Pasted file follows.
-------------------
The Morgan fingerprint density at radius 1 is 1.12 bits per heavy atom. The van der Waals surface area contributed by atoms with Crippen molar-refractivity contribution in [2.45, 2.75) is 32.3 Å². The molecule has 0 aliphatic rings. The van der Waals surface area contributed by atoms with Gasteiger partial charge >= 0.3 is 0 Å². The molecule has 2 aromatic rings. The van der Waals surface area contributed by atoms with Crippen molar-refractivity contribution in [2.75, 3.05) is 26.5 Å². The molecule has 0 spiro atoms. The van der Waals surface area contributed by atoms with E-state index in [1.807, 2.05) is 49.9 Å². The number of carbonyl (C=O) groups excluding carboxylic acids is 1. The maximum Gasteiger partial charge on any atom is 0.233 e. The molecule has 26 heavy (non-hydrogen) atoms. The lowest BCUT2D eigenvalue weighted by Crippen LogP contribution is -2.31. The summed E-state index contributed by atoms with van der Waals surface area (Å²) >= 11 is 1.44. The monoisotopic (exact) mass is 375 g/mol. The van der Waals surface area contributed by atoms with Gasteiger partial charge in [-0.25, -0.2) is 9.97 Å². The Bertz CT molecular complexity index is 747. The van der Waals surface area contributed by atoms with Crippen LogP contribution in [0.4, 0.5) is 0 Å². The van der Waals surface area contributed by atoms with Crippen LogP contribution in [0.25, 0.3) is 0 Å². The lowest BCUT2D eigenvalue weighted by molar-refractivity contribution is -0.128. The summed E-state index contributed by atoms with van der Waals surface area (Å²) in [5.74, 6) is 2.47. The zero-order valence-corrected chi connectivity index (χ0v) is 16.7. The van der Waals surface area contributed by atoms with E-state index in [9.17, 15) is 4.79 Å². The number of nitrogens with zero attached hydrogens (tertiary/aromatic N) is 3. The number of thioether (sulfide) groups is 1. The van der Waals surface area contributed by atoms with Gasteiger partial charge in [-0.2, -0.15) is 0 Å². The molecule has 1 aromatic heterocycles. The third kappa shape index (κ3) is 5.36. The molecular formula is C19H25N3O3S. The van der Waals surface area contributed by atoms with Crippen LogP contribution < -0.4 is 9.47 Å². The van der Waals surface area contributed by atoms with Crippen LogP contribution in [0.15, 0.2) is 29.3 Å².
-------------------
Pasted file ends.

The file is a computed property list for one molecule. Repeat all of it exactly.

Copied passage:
The Morgan fingerprint density at radius 1 is 1.12 bits per heavy atom. The van der Waals surface area contributed by atoms with Crippen molar-refractivity contribution in [2.45, 2.75) is 32.3 Å². The molecule has 0 aliphatic rings. The van der Waals surface area contributed by atoms with Gasteiger partial charge >= 0.3 is 0 Å². The molecule has 2 aromatic rings. The van der Waals surface area contributed by atoms with Crippen molar-refractivity contribution in [2.75, 3.05) is 26.5 Å². The molecule has 0 spiro atoms. The van der Waals surface area contributed by atoms with E-state index in [1.807, 2.05) is 49.9 Å². The number of carbonyl (C=O) groups excluding carboxylic acids is 1. The maximum Gasteiger partial charge on any atom is 0.233 e. The molecule has 26 heavy (non-hydrogen) atoms. The lowest BCUT2D eigenvalue weighted by Crippen LogP contribution is -2.31. The summed E-state index contributed by atoms with van der Waals surface area (Å²) >= 11 is 1.44. The monoisotopic (exact) mass is 375 g/mol. The van der Waals surface area contributed by atoms with Gasteiger partial charge in [-0.25, -0.2) is 9.97 Å². The Bertz CT molecular complexity index is 747. The van der Waals surface area contributed by atoms with Crippen LogP contribution in [0.4, 0.5) is 0 Å². The van der Waals surface area contributed by atoms with Crippen LogP contribution in [0.25, 0.3) is 0 Å². The lowest BCUT2D eigenvalue weighted by molar-refractivity contribution is -0.128. The summed E-state index contributed by atoms with van der Waals surface area (Å²) in [5.74, 6) is 2.47. The zero-order valence-corrected chi connectivity index (χ0v) is 16.7. The van der Waals surface area contributed by atoms with E-state index in [9.17, 15) is 4.79 Å². The number of nitrogens with zero attached hydrogens (tertiary/aromatic N) is 3. The number of thioether (sulfide) groups is 1. The van der Waals surface area contributed by atoms with Gasteiger partial charge in [-0.2, -0.15) is 0 Å². The molecule has 1 aromatic heterocycles. The third kappa shape index (κ3) is 5.36. The molecular formula is C19H25N3O3S. The van der Waals surface area contributed by atoms with Crippen LogP contribution < -0.4 is 9.47 Å². The van der Waals surface area contributed by atoms with Crippen LogP contribution in [0.15, 0.2) is 29.3 Å².